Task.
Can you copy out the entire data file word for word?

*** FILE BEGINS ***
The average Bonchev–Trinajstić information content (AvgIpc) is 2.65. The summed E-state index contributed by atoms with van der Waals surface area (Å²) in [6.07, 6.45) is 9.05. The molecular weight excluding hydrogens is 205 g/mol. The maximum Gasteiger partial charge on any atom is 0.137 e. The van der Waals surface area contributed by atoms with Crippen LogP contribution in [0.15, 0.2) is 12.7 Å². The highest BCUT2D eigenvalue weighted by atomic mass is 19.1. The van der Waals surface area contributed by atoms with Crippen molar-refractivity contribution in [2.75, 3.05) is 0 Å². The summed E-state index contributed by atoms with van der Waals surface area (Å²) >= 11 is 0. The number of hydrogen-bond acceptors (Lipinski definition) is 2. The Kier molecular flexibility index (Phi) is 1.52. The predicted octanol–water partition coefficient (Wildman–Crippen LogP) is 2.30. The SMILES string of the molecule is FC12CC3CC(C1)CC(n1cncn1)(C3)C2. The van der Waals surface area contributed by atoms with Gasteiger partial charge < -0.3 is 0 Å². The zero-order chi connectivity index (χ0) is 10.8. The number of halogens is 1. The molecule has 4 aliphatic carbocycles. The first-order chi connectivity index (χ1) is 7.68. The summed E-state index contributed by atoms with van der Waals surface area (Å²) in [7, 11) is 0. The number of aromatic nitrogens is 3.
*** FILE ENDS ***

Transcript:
The average Bonchev–Trinajstić information content (AvgIpc) is 2.65. The summed E-state index contributed by atoms with van der Waals surface area (Å²) in [6.07, 6.45) is 9.05. The molecular weight excluding hydrogens is 205 g/mol. The maximum Gasteiger partial charge on any atom is 0.137 e. The van der Waals surface area contributed by atoms with Crippen LogP contribution in [0.15, 0.2) is 12.7 Å². The highest BCUT2D eigenvalue weighted by atomic mass is 19.1. The van der Waals surface area contributed by atoms with Crippen molar-refractivity contribution in [2.75, 3.05) is 0 Å². The summed E-state index contributed by atoms with van der Waals surface area (Å²) >= 11 is 0. The number of hydrogen-bond acceptors (Lipinski definition) is 2. The Kier molecular flexibility index (Phi) is 1.52. The predicted octanol–water partition coefficient (Wildman–Crippen LogP) is 2.30. The SMILES string of the molecule is FC12CC3CC(C1)CC(n1cncn1)(C3)C2. The van der Waals surface area contributed by atoms with Gasteiger partial charge < -0.3 is 0 Å². The zero-order chi connectivity index (χ0) is 10.8. The number of halogens is 1. The molecule has 4 aliphatic carbocycles. The first-order chi connectivity index (χ1) is 7.68. The summed E-state index contributed by atoms with van der Waals surface area (Å²) in [7, 11) is 0. The number of aromatic nitrogens is 3.